Businesses throughout the region were also heavily impacted by the event, including United Service Station located close to the OO Madsen Bridge.

Due to their proximity to the river, they could not escape flood damage.

United Service Station manager Sarah Weidman said, all things considered, the business was pretty lucky.

“We lost a bit of stock and food because our freezers were knocked over,” Sarah said.

As of Tuesday morning, the service station was still closed but Sarah said she hoped to reopen later in the week with limited stations.

“We’ve been flooded in the past, either during the 2011 or 2013 floods, but we were not expecting it this time,” she said.

Towards the other end of town, Warwick Showgrounds was inundated with floodwater.

Warwick Show and Rodeo Society secretary Terri Gilbert said the event was pretty catastrophic and had a major impact on the grounds.

“The arena will be out of use until late July as all the sand was washed away,” Terri said.

“There was massive debris throughout the grounds and we spent all weekend cleaning up – it needs major work.”

Staff were advised to stay at home on Friday morning and Terri said many were trapped.

“It was left to a small band of wonderful volunteers on Friday to get things to higher ground,” she said.

“Luckily, all the higher areas are fine.”

Warwick Gymnastics Club, a notorious site for flooding, was impacted around 3 am on Friday morning.

Warwick Gymnastics Club president Coby Walker said he is usually concerned during wet weather events, and this time he knew there was too much rain to ignore.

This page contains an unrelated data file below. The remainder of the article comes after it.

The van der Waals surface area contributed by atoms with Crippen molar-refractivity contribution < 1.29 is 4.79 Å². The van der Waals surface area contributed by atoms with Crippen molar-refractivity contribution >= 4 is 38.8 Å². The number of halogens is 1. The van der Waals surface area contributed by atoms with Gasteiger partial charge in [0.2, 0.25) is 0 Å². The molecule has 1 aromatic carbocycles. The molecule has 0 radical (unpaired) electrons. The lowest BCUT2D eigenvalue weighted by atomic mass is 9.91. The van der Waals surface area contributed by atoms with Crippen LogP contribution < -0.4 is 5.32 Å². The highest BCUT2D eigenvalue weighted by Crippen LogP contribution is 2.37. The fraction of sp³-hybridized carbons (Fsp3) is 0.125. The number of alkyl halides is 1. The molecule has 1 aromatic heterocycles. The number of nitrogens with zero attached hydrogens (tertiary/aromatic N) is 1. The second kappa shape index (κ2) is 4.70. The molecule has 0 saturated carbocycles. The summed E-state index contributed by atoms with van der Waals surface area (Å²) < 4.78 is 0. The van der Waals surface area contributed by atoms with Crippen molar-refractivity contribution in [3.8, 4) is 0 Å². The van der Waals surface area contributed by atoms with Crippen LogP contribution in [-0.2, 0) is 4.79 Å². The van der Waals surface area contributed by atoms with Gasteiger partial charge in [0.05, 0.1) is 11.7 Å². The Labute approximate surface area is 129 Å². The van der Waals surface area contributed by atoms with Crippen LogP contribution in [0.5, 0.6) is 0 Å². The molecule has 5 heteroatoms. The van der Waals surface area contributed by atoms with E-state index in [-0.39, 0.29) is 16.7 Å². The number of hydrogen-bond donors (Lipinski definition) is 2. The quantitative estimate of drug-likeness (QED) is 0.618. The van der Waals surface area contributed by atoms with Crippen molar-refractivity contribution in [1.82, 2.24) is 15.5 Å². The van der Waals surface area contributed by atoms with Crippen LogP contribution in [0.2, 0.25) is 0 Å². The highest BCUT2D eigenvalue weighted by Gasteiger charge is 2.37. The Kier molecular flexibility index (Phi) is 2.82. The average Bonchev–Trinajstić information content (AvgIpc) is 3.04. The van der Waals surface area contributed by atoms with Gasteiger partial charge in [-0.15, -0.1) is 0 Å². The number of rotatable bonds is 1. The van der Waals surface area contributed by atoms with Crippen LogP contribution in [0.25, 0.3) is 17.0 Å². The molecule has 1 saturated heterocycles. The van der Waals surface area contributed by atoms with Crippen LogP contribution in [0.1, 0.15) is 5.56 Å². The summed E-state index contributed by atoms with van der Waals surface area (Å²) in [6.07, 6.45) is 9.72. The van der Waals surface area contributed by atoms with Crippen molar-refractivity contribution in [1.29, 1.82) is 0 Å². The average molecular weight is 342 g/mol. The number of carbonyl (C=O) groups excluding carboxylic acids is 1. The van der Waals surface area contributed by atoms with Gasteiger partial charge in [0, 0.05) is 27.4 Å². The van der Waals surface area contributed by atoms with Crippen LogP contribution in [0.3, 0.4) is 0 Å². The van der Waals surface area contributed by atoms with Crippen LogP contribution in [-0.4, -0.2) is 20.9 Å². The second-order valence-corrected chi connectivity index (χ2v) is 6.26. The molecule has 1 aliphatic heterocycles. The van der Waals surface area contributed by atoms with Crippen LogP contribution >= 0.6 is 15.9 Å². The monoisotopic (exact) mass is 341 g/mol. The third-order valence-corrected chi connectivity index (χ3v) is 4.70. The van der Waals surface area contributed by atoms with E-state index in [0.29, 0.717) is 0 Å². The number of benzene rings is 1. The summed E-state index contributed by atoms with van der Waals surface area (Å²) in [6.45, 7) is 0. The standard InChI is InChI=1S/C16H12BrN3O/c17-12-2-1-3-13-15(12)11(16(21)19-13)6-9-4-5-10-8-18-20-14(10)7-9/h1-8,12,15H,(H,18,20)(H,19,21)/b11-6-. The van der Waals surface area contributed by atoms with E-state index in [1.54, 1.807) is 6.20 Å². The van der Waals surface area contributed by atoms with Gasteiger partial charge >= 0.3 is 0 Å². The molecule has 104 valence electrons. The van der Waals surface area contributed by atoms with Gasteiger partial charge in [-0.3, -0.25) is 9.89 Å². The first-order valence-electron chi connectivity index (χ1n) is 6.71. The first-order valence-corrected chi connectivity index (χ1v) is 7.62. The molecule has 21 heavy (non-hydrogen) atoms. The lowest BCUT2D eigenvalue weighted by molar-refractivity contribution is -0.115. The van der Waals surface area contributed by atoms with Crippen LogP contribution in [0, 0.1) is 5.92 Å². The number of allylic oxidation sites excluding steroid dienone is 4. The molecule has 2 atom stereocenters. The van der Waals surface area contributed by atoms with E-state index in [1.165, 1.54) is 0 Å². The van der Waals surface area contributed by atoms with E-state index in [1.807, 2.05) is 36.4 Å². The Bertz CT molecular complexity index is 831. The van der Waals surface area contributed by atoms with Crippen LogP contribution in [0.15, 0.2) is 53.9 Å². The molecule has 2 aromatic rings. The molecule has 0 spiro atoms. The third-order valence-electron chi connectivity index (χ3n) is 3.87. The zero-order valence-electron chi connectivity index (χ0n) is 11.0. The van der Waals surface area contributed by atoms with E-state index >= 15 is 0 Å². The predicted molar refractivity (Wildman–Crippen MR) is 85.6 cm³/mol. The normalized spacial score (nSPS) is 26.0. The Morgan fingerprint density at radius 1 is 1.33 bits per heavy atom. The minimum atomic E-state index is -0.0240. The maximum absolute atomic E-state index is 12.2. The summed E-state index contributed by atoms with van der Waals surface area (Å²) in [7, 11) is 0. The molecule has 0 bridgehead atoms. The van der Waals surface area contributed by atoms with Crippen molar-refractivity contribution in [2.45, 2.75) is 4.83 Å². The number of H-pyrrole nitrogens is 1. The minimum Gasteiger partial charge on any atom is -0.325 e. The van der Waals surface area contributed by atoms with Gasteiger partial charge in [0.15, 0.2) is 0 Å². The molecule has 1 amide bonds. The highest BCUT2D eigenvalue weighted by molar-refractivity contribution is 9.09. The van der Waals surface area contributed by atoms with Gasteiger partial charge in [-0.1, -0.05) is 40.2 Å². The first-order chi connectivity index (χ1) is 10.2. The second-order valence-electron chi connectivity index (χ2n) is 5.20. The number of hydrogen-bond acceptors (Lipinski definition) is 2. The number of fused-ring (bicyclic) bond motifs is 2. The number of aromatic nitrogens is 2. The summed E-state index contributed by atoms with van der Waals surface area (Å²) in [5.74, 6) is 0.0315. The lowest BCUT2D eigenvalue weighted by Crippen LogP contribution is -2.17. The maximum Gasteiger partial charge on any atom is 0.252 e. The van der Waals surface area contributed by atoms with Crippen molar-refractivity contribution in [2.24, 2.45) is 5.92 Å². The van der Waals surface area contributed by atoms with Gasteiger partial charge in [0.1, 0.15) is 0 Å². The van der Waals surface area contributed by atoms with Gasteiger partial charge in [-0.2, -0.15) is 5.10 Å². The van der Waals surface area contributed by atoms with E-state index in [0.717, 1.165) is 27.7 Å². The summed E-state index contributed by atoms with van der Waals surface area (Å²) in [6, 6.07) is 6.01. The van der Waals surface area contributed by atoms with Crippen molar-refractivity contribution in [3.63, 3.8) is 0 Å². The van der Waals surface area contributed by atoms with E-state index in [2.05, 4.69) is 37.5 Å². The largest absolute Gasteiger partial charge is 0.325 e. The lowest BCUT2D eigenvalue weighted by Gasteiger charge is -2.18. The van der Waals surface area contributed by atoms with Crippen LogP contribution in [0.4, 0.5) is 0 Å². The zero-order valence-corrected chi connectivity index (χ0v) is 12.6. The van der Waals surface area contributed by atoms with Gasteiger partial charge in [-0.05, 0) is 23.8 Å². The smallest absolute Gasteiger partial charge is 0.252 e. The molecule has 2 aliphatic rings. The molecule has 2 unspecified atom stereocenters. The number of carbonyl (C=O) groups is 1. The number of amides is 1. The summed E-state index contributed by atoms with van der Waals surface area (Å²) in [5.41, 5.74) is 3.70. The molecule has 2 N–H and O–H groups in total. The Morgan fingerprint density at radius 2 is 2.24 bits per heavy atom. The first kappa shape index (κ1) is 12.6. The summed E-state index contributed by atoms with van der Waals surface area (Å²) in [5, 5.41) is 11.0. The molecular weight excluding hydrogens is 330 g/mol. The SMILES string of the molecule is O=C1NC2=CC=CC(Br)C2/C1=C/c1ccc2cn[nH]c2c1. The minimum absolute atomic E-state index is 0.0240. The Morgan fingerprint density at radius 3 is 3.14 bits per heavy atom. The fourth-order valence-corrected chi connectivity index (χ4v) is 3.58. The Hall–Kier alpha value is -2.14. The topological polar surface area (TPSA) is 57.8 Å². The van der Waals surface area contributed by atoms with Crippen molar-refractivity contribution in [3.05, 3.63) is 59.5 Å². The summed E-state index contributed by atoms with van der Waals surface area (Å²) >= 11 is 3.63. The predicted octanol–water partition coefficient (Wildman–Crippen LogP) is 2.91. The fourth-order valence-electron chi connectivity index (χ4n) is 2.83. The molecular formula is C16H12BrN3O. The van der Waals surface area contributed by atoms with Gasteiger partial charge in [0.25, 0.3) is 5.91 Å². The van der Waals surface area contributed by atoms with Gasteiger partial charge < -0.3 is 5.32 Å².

“One of my colleagues went to check the club,” Coby said.

“The water went through the normal part of the complex, and they managed to get the mats up before the water came right through.

“But there are still pools of water underneath the complex from previous flooding – Council has agreed to remove the pipe that has increased the water flow, although we haven’t heard from them since.”

Furthermore, Coby said this is the club’s sixth major flood and 11th or 12th minor flood.

“It’s happened so often that it’s now the luck of the draw as to whether we’re able to move the equipment in the event of flooding,” he said.

Outside of Warwick, Killarney Autoworks’ Paul Fox said his business became flooded on Thursday night after the village’s main street was inundated.

“We sustained damage to premises and equipment – I’ve been flooded about five times in 15 years,” Paul said.

“We started preparing for the worst around 3 pm on Thursday.”

During the aftermath of a night of heavy rainfall, he said that the Friday consisted of cleaning his business.

“Although the flood level wasn’t as high, a flood’s a flood and there’s water where you don’t want it,” Paul said.

Back in Warwick, the Warwick District Football Association was also impacted, with floodwater covering the field and flooding their equipment shed.

However, a band of volunteers stepped up over the weekend to help clean up the mess left behind.

Queensland Fire and Emergency Services (QFES) Media stated that from 3 am to 3 pm on Friday 13 May, QFES responded to 27 calls across the state.

Fire and Rescue performed 17 water rescues in the South East region, and one water rescue in the South West region.

Statewide, there were 441 calls for State Emergency Services (SES) assistance and 227 were flood-related.

In the South East region, there were 79 calls for SES assistance, 29 of which were flood-related.

In the South West region, there were 62 calls for SES assistance, 45 of which were flood-related.

Warwick Fire Station on Canning Street was flooded due to its proximity to the Condamine River and was back up and running as of Monday night.

Reportedly, the damage was minimal.

Killarney Fire Station did not pick up when called.

*SDRC was asked to comment on the Pioneer Cottages but did not respond in time for print.

**SDRC was asked how many people used the evacuation centre, and how many animals were surrendered to the pound but did not respond with a comment in time for print.